People in Los Angeles hinted, 'Well, you've come to a cultural desert.' But I didn't see it as a cultural desert. I thought some of the great works of art of the 20th century had been made there actually: the movies.

"I was only about 23, 24. I found it very lively. I had no idea when I first went, whether there were artists — I knew Hollywood was there. And that was the arts for me. People in Los Angeles hinted, 'Well, you've come to a cultural desert.' But I didn't see it as a cultural desert. I thought some of the great works of art of the 20th century had been made there actually: the movies. 

"I felt very, very free. When I look back now, it was a lot more free and easy in those days."

A woman looks at David Hockney's Portrait of an Artist (Pool with Two Figures) during a press preview on Sept. 13, 2018 at Christie's New York. (Timothy A. Clary/AFP/Getty Images)

Reflecting on pools

"Painting water presents a graphic challenge: How do you paint the transparency of water? How do you paint the transparency of glass?

To quote George Herbert:

A man that looks on glass
On it may stay his eye;
Or, if he pleaseth, through it pass
And then the heaven espy.

"In England, a swimming pool would have been seen as a sign of luxury, because the climate in England is not very good for outdoor pools. But in Southern California, it's not — they're simply everywhere because you can enjoy them year-round.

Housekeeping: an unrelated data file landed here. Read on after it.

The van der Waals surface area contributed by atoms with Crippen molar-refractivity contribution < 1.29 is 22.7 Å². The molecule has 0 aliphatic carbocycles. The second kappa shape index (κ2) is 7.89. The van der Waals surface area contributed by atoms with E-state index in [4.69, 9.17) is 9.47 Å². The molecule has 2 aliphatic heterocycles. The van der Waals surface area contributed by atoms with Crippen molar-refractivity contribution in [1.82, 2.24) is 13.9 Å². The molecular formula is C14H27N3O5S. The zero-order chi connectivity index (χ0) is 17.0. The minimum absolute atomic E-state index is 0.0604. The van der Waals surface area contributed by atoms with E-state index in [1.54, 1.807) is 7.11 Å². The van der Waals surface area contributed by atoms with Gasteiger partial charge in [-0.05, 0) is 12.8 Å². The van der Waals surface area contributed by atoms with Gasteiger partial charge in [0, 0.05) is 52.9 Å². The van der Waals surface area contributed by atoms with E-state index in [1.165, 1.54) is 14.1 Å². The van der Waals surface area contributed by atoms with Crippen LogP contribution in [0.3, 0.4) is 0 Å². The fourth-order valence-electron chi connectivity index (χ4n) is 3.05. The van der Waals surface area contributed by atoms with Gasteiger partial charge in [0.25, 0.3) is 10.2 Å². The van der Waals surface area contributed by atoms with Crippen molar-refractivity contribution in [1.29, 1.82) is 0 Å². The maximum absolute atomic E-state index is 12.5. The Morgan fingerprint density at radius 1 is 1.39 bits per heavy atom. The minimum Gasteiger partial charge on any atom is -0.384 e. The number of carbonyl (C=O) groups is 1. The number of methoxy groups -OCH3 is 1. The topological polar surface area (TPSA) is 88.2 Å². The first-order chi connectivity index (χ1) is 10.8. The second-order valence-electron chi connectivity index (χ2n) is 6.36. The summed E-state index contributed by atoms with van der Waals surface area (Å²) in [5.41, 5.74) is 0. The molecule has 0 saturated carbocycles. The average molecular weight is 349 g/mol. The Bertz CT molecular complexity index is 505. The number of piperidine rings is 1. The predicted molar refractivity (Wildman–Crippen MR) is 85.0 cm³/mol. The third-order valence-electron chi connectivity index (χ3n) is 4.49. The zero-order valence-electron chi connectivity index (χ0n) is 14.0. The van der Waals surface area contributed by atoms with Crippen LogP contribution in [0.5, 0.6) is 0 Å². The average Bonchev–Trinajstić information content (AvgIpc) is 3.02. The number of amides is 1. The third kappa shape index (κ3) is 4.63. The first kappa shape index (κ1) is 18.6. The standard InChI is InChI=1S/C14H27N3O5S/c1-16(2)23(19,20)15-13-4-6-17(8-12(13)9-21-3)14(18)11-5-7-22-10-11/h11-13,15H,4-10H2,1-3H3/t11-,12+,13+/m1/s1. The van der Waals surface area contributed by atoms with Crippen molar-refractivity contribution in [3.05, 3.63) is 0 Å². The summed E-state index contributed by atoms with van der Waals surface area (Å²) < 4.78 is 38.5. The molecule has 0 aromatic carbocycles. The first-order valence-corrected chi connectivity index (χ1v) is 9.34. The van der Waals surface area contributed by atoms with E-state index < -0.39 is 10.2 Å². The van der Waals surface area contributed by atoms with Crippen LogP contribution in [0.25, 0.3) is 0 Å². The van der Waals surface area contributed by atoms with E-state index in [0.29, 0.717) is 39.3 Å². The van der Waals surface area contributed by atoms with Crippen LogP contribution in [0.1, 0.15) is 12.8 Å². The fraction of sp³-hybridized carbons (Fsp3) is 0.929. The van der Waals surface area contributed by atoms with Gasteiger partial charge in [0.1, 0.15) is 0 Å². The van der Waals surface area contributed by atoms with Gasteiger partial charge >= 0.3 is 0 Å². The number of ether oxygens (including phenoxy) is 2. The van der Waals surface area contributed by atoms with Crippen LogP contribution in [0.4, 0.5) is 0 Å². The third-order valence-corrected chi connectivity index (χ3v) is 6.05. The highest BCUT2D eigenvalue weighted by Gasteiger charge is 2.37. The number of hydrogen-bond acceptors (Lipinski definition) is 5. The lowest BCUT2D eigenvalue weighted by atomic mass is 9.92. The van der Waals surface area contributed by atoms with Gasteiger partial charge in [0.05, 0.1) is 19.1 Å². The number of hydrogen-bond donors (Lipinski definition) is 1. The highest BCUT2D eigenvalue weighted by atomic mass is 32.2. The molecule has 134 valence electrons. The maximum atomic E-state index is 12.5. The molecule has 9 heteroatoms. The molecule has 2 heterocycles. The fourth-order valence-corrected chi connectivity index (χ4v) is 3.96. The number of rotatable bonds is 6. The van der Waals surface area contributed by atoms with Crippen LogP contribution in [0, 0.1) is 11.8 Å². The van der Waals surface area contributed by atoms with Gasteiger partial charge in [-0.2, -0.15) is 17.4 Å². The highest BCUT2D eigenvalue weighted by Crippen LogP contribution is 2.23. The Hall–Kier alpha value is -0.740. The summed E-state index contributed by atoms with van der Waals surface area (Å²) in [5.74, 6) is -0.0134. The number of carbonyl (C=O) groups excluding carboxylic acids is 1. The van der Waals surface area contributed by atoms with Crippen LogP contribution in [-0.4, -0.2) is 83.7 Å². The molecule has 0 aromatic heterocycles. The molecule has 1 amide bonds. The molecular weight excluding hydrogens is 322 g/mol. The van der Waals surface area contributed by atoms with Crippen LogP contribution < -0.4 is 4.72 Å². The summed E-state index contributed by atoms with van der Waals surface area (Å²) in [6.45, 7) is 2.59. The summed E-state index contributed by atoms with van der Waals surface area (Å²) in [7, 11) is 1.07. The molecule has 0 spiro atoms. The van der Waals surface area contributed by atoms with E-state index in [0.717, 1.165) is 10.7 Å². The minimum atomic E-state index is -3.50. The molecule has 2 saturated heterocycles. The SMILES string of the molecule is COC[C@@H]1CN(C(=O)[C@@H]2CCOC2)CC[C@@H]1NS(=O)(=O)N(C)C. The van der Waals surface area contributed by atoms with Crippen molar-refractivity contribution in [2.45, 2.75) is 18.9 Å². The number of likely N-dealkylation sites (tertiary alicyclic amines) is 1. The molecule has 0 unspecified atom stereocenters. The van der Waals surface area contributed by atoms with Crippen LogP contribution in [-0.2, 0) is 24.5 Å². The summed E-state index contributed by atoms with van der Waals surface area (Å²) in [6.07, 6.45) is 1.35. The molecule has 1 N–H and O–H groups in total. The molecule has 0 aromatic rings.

Painting water presents a graphic challenge. How do you paint the transparency of water? How do you paint the transparency of glass?

"The first place I lived, I rented a small apartment with an outdoor swimming pool. I mean, I didn't own the pool, but nevertheless it was there.

"Also, Los Angeles was a bit unknown visually then, partly because Hollywood deliberately avoided showing itself. Hollywood avoided itself physically. I realized that it wasn't that well-known."

David Hockney, Santa Monica Boulevard, 1978 – 80. Acrylic on canvas, 218.44 x 609.6 cm. Collection The David Hockney Foundation © David Hockney. (Photo: David Egan)

Bigger in scale

"The exhibit is called The Bigger Picture so I've begun to think the paintings should be big.

"Scale makes a difference. There were arguments from about 30 years ago where, it wasn't 'painting was dead,' but they said 'easel painting was dead,' meaning smaller painting. And remember, Jackson Pollock, Barnett Newman, they thought they were making very, very big paintings — and they were at the time.

Bigger Trees Near Warter took up a whole wall. I only had a very, very small studio at that time in my Bridlington house [in Yorkshire, England]. It was painted outside mostly. I'd figured out how to do it without a ladder. Any kind of work of art that's big, there are problems because of its bigness.

Any kind of work of art that's big, there are problems because of its bigness.

"We're not just talking about bigness in picture. We're talking about scale.

"Scale, therefore, is in relation to you. What size am I? And you're going to stand and look at it. I realize that we were solving some technical problem. I also did it on 50 separate canvases. If it was one canvas, it would have been impossible to move. 

"The largest canvas Monet painted was outdoors (en plein air). He had to build a trench to put it in. That's the equivalent of the ladder. It was this combination of the technical problem and my arm length, as it were, which was interesting."

British artist David Hockney stands before his work Bigger Trees Near Warter at The Royal Academy of Arts in London in 2007. (Adrian Dennis/AFP via Getty Images)

David Hockney's comments have been edited for length and clarity.